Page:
Spaceflight Insider

Curiosity rover finds evidence of stratified ancient Martian lake

This evenly layered rock imaged in 2014 by the Mastcam on NASA's Curiosity Mars rover shows a pattern typical of a lake-floor sedimentary deposit near where flowing water entered a lake. Shallow and deep parts of an ancient Martian lake left different clues in mudstone formed from lakebed deposits. Image Credit: NASA/JPL-Caltech/MSSS

This evenly layered rock imaged in 2014 by the Mastcam on NASA’s Curiosity Mars rover shows a pattern typical of a lake-floor sedimentary deposit near where flowing water entered a lake. Shallow and deep parts of an ancient Martian lake left different clues in mudstone formed from lakebed deposits. (Click for full view with scale) Image & Caption Credit: NASA/JPL-Caltech/MSSS

A recent comprehensive study of data from the first three-and-a-half years of NASA’s Curiosity mission indicates that a long-lasting ancient lake on Mars had stable environmental conditions that differed significantly from one part of the lake to another. Different conditions that were suitable for different types of microbes existed simultaneously in the lake. 

Earlier research revealed evidence of a lake more than three billion years ago in Mars’ Gale Crater. The new study defines the chemical conditions that had existed in the lake and uses Curiosity’s science instruments to determine that the lake was stratified. Stratified bodies of water show marked chemical or physical differences between deep and shallow water. In the lake at Gale’s Crater, the shallow water was richer in oxidants than the deeper water was.

“These were very different, co-existing environments in the same lake,” said Joel Hurowitz of Stony Brook University, Stony Brook, New York, lead author of a report of the findings in the June 2 edition of the journal Science. “This type of oxidant stratification is a common feature of lakes on Earth, and now we’ve found it on Mars. The diversity of environments in this Martian lake would have provided multiple opportunities for different types of microbes to survive, including those that thrive in oxidant-rich conditions, those that thrive in oxidant-poor conditions, and those that inhabit the interface between those settings.”

When Curiosity first landed inside Gale Crater in 2012, the rover’s primary goal was to determine whether environmental conditions on Mars had ever been favorable for microbial life. During the mission’s first year on Mars, Curiosity found evidence of ancient freshwater river and lake environments at “Yellowknife Bay” – a site on the crater floor. Since then, Curiosity has made its way to Mount Sharp – a layered mountain (officially known as Aeolis Mons) inside the crater. The rover has studied progressively younger rock layers as it drives to higher elevations on lower Mount Sharp.

The team was, at first, puzzled by differences in the physical, chemical, and mineral characteristics of several sites on lower Mount Sharp. For instance, some rocks showed thicker layering with a large proportion of an iron mineral called hematite, while other rocks showed very fine layers and more of an iron mineral called magnetite. Scientists pondered whether these differences were the result of environmental conditions fluctuating over time or differing from place to place.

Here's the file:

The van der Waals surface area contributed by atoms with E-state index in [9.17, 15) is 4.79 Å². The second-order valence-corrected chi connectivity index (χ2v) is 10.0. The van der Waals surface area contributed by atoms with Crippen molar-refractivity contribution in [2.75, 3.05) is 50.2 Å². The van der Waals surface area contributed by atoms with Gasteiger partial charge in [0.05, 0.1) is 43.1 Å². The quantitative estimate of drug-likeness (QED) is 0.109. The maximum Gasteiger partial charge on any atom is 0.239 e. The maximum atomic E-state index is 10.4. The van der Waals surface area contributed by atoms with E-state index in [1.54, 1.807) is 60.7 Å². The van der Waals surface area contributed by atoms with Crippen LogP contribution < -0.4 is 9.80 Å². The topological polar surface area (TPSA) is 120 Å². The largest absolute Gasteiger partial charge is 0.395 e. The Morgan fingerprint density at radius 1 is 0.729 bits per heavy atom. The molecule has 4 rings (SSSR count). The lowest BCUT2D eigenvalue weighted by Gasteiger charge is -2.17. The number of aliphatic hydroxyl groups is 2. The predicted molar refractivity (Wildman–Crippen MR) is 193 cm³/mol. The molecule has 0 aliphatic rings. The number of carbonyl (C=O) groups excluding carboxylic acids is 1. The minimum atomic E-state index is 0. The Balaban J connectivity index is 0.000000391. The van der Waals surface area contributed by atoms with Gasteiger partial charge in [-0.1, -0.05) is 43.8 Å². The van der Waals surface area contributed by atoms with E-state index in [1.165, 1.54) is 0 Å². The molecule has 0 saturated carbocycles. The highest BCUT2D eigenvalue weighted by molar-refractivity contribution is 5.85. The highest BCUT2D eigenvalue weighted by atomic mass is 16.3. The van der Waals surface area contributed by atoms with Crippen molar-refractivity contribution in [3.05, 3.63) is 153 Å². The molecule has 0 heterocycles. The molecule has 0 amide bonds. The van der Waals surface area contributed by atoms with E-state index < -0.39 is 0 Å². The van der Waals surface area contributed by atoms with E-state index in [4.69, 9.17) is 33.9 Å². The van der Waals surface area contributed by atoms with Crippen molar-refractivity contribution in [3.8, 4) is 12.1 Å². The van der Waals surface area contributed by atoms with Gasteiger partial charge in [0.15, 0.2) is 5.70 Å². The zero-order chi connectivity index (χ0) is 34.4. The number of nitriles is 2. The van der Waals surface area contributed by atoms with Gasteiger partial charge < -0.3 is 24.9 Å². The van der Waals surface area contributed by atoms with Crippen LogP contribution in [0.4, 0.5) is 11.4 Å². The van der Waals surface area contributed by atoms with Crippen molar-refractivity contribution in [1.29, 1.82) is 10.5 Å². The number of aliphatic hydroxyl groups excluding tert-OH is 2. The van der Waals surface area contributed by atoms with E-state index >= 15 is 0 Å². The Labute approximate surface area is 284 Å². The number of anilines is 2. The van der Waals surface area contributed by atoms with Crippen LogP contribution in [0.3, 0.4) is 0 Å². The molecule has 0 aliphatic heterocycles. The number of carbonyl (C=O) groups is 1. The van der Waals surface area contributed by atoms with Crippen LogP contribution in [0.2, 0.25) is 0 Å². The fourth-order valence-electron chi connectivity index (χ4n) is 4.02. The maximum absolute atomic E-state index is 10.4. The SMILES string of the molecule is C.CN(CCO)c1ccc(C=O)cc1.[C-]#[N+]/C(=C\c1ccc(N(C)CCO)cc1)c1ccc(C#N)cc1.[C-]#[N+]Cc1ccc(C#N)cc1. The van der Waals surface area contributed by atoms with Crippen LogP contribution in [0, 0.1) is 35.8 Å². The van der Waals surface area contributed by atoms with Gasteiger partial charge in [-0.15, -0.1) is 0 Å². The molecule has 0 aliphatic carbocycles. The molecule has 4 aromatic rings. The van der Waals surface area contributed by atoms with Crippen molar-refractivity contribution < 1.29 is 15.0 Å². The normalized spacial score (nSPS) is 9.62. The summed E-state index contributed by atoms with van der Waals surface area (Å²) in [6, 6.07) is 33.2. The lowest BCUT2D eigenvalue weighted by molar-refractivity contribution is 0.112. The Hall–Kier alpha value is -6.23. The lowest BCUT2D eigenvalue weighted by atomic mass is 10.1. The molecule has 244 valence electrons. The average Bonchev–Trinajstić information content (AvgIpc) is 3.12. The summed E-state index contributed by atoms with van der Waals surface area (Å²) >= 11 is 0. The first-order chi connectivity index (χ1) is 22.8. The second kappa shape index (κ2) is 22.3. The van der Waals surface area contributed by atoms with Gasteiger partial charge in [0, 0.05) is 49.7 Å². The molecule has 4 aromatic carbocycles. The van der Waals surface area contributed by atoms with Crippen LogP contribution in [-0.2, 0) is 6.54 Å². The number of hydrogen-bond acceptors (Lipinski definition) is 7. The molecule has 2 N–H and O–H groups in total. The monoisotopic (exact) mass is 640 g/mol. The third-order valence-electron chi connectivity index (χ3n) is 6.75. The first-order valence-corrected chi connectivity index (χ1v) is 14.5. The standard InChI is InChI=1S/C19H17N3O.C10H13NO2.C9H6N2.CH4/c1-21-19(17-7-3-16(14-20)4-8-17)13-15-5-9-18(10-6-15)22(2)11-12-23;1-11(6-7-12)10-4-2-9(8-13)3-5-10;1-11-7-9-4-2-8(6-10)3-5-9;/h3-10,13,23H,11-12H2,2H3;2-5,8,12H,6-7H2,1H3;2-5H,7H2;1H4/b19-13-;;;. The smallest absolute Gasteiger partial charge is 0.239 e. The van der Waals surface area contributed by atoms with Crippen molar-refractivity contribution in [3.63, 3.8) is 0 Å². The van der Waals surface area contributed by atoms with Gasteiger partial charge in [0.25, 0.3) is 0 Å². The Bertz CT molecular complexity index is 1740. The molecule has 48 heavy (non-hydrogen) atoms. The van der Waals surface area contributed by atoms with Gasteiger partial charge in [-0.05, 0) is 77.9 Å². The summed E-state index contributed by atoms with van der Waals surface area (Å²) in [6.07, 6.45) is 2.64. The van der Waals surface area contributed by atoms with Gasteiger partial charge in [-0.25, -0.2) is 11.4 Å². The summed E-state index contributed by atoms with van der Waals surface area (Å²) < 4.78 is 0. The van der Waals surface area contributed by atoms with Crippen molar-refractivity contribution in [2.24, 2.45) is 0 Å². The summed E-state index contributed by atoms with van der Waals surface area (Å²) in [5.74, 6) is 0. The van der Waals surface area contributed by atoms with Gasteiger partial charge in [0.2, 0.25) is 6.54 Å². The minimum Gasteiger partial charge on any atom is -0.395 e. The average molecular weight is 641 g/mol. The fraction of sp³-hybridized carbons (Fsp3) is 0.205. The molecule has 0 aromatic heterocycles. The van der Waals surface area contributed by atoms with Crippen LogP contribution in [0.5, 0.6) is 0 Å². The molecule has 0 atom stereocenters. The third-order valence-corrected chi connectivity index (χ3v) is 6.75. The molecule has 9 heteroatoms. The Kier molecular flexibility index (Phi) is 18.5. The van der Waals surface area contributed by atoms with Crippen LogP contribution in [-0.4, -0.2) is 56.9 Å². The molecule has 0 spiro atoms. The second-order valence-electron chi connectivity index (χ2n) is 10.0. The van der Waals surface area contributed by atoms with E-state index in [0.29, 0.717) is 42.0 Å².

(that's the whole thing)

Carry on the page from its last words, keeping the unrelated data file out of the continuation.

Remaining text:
“We could tell something was going on,” Hurowitz said. “What was causing iron minerals to be one flavor in one part of the lake and another flavor in another part of the lake? We had an ‘Aha!’ moment when we realized that the mineral information and the bedding-thickness information mapped perfectly onto each other in a way you would expect from a stratified lake with a chemical boundary between shallow water and deeper water.”

The report written by Hurowitz and 22 co-authors also documents fluctuations in the ancient climate of Mars. One such change occurred between the time rocks on the crater floor were deposited and the time when the rocks that make up the base of Mount Sharp were deposited. These younger rocks are exposed at “Pahrump Hills” and other sites.

“These results give us unprecedented detail in answering questions about ancient environmental conditions on Mars,” said Curiosity Project Scientist Ashwin Vasavada of NASA’s Jet Propulsion Laboratory, Pasadena, California. “I’m struck by how these fascinating conclusions on habitability and climate took everything the mission had to offer: a set of sophisticated science instruments, multiple years and miles of exploration, a landing site that retained a record of the ancient environment, and a lot of hard work by the mission team.”

Curiosity mission: Diagram of Lake Stratification on Mars

This diagram presents some of the processes and clues related to a long-ago lake on Mars that became stratified, with the shallow water richer in oxidants than deeper water was. Image & Caption Credit: NASA/JPL-Caltech / Stony Brook University

 

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Jim Sharkey is a lab assistant, writer and general science enthusiast who grew up in Enid, Oklahoma, the hometown of Skylab and Shuttle astronaut Owen K. Garriott. As a young Star Trek fan he participated in the letter-writing campaign which resulted in the space shuttle prototype being named Enterprise. While his academic studies have ranged from psychology and archaeology to biology, he has never lost his passion for space exploration. Jim began blogging about science, science fiction and futurism in 2004. Jim resides in the San Francisco Bay area and has attended NASA Socials for the Mars Science Laboratory Curiosity rover landing and the NASA LADEE lunar orbiter launch.

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